Sandy wasn't supposed to be there. She told her parents that she was going to Disneyland, but actually, she was at a happier place on Earth that Saturday night during the summer of 1975 — the parking lot of the Rainbow Bar and Grill. Sandy knew this Sunset Strip spot was the place to hang out if you wanted to meet rock stars and/or their handlers.
“She was with her friends from Huntington Beach,” says Kim Fowley, the pop-industry veteran who would become both the Runaways' manager and, to some at least, their villain. “They were up there standing around like everybody did that didn't have ID to get into the Rainbow or the Roxy. They were up there as tourists, weekend warriors coming to Hollywood.”
Fowley speaks derisively of young suburbanites, but they were the demographic key to the Runaways, whose homes ranged from the San Fernando Valley to Orange County. On weekends, teenagers from all over L.A. converged on West Hollywood, first at Rodney Bingenheimer's English Disco, then at places like the Sugar Shack (teens only) and the infamous Starwood. There, they discovered the music of David Bowie, the New York Dolls, Sweet and Suzi Quatro (Jett's hero), and could even rub elbows with stars like Led Zeppelin.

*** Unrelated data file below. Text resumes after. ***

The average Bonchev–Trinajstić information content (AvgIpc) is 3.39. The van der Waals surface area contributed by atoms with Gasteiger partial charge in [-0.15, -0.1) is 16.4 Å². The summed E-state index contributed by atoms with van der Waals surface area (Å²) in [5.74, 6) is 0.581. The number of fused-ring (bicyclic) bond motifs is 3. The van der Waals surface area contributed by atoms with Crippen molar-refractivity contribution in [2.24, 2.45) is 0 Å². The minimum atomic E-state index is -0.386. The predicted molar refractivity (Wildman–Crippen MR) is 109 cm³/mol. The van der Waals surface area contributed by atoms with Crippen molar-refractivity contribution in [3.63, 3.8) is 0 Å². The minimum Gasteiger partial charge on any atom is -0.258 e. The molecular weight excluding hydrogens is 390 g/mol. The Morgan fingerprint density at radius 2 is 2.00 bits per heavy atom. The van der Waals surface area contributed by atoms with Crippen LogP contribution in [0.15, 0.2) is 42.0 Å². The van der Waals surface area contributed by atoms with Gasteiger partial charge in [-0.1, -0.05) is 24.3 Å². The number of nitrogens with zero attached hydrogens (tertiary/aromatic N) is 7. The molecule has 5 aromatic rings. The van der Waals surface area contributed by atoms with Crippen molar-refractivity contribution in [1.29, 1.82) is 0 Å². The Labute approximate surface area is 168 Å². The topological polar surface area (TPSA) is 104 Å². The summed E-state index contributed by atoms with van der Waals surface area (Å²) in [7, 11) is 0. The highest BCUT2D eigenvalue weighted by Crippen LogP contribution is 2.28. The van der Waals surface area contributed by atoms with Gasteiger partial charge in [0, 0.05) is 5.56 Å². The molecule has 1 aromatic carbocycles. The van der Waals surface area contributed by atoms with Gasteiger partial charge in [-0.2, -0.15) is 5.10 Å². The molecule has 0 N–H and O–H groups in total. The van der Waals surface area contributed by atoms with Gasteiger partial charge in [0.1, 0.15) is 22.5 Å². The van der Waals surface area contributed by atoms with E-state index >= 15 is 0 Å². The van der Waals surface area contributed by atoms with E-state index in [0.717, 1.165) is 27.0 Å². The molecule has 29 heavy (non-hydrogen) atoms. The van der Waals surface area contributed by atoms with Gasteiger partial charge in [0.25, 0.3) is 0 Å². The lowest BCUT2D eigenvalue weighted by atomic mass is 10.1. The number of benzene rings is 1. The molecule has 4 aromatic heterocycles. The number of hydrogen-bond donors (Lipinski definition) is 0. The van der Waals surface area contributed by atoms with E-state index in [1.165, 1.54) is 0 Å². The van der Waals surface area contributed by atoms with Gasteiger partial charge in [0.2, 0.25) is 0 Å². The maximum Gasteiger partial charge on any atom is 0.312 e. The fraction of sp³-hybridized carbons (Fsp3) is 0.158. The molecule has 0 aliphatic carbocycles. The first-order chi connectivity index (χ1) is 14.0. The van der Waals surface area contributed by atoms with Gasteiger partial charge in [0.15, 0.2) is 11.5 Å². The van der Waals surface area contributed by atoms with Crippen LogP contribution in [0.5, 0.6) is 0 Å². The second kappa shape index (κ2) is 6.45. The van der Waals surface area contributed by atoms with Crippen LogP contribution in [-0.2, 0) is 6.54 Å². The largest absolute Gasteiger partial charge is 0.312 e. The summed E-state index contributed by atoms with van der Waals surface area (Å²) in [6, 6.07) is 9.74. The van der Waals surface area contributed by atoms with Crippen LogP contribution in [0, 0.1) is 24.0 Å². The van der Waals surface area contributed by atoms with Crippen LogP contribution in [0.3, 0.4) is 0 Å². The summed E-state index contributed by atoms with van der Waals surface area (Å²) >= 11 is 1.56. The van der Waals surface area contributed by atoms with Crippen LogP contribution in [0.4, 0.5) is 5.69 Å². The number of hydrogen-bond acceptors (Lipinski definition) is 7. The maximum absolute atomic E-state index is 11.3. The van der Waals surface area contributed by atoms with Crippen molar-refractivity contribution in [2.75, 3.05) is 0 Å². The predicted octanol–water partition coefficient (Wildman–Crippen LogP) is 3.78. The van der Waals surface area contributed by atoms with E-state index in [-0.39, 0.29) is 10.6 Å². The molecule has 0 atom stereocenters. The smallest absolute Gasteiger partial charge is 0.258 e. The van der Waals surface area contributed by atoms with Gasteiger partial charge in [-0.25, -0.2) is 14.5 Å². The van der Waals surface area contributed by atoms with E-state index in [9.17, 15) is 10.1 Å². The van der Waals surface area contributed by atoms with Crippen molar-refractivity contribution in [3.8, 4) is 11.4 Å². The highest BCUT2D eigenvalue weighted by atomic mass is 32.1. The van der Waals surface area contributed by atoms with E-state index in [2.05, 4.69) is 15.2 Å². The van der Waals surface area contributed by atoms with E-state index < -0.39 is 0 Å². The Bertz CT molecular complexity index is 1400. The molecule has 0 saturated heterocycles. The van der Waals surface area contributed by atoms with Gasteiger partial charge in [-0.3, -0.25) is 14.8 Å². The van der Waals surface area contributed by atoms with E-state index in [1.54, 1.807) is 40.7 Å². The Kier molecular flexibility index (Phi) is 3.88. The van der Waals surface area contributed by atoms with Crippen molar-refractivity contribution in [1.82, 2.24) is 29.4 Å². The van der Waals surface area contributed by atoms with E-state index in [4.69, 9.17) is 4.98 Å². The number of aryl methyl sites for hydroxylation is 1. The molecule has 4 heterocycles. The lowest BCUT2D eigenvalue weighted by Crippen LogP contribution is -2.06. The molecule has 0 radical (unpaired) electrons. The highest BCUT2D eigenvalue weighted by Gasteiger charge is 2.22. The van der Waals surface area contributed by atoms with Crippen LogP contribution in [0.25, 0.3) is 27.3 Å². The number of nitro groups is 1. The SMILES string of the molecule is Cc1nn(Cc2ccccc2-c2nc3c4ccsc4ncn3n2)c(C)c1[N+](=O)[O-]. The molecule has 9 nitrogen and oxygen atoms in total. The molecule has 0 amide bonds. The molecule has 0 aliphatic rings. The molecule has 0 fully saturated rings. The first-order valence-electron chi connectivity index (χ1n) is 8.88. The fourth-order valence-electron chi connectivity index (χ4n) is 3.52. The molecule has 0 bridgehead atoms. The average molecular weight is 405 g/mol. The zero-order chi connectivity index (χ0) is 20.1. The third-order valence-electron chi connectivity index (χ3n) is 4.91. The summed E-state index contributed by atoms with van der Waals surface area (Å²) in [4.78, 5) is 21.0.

“There's Sandy standing there looking like [Beach Boy] Dennis Wilson's sister,” says Fowley. “She was with a bunch of musicians in a musician's stance. One of those, 'Hi, I bet everybody here should know I'm a musician.' Like Billy the Kid coming to town ready to have a gunfight. So I said, 'Are you a musician?'”
Sandy's timing was dead-on. Just that afternoon, Fowley had auditioned Jett. He gave her phone number to West and, not long after, Jett took that long bus ride to Huntington Beach, where the girls played basic rock progressions — Chuck Berry and Rolling Stones riffs — and “bonded over the straight, pure thing of rhythm guitar and drums locking up,” says Jett. They played over the phone for Fowley, who was having lunch with a writer from Billboard. Fowley held the phone up, and the writer smiled at what he heard. “At that moment, I knew it would work,” he says.
They auditioned musicians. One day, a sexy guitarist from Long Beach with long, blond hair came to the rehearsal studio on Sunset and Vine.
“I walked in and Sandy and I hit it off right away,” says Ford. “I started playing this old Deep Purple song, 'Highway Star.' She knew the entire song; I couldn't believe it. We just jammed it out. As soon as we did that, we were like, 'I love you.'”